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Subject:Re: brush up editing skills From:Tom Neuburger <Tom_Neuburger -at- LTX-TR -dot- COM> Date:Thu, 29 Aug 1996 11:39:08 U
Reply to: RE>brush up editing skills
Sorry to chime in one more time, and to speak so strongly, but it's
hard to stay out of this one, and these comments are from the heart.
EXECUTIVE SUMMARY -- I strongly second (third, and fourth) David Hailey,
Miki Magyar, and others who recommend that writers teach. Nothing else
will so improve your writing and at the same time benefit two
professions that need the help.
I'm one of those who has both taught writing (at the college level,
for some years) and written professionally (for companies, for
publishers, for hire). I have a large foot in each profession.
The teaching profession has frankly embarrassed me for years.
David is not too pessimistic when he says --
> colleges and
> universities use teachers unqualified to be technical
> writers to teach technical writing. I can count on one hand
> all of the schools to which I would send my son.
. . .
> Instead, in many, if not most, cases, students get
> comp-rhetoric-teachers-turned-WWW-guru who don't know a
> link from a node, but know they don't want to teach 101
The -best- you can say about a large number of writing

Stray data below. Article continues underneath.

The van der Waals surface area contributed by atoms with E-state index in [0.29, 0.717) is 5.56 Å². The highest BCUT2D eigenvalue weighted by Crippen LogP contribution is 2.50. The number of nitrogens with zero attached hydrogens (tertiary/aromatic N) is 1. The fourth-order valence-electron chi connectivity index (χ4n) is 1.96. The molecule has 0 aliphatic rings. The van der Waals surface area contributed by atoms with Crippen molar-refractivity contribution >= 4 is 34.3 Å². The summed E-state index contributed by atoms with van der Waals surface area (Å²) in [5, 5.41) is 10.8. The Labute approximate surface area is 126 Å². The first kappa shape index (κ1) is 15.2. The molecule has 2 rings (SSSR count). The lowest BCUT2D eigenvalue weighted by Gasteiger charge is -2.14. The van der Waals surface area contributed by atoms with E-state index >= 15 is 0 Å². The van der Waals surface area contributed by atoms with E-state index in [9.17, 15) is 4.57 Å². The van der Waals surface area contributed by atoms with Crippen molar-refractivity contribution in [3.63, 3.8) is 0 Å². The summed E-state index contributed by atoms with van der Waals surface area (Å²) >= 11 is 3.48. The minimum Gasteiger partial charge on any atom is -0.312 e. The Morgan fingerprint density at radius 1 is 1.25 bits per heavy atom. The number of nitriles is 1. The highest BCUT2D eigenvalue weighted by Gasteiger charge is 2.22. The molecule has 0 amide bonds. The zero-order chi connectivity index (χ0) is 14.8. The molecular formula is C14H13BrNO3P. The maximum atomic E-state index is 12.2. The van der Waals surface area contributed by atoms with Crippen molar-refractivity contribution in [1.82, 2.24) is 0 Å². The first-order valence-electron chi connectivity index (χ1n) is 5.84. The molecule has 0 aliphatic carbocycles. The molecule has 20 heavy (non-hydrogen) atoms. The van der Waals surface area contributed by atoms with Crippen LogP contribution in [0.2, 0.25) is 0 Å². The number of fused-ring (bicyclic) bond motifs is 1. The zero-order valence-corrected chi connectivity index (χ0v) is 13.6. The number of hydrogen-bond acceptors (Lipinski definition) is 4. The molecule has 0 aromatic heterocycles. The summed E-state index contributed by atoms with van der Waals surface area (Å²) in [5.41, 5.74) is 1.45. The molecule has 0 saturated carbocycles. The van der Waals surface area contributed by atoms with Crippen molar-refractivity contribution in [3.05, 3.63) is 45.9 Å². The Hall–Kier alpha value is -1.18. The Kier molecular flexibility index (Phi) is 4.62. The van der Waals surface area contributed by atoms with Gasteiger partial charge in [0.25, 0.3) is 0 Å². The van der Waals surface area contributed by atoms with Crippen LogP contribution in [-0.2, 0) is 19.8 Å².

teachers (of all flavors) is that they make students feel good.
Many don't teach writing at all (some of the oddest teaching strategies
pass muster in colleges and community colleges), and they can't
themselves write well because their writing is rarely judged by others.
Teachers, remember, are at the top of the food chain in academia.
(I once got a wonderful letter of recommendation from the head
of an English department that was so badly written I couldn't use it.)
Writers, on the other hand, must survive based on their work.
But the growth of a writer is always limited by exposure--
people are generally as good as they need to be. Some drive
themselves hard to improve, but many of us get comfortable, write
well enough for our market, and plug away with what works.
Unfortunately, the tech market is not the most demanding.
Teaching represents a golden opportunity -- both to do well for
others and to improve your own work. One of the best ways to
refine your instinct for bad writing is to expose yourself to
bad student writing. (By the way, it will shock you to see what
gets an A in other classes.)
And the best way to improve your hands-on editing skills, next to
working with badass biker editors in bigtime publishing houses, is
to teach those students, sentence by sentence, what would work
better in the next draft.
My obvious frustration is coming through, and I apologize for that.
It's been a weird ride. Thanks for taking the time to read this.
Tom (who needs his nap) Neuburger
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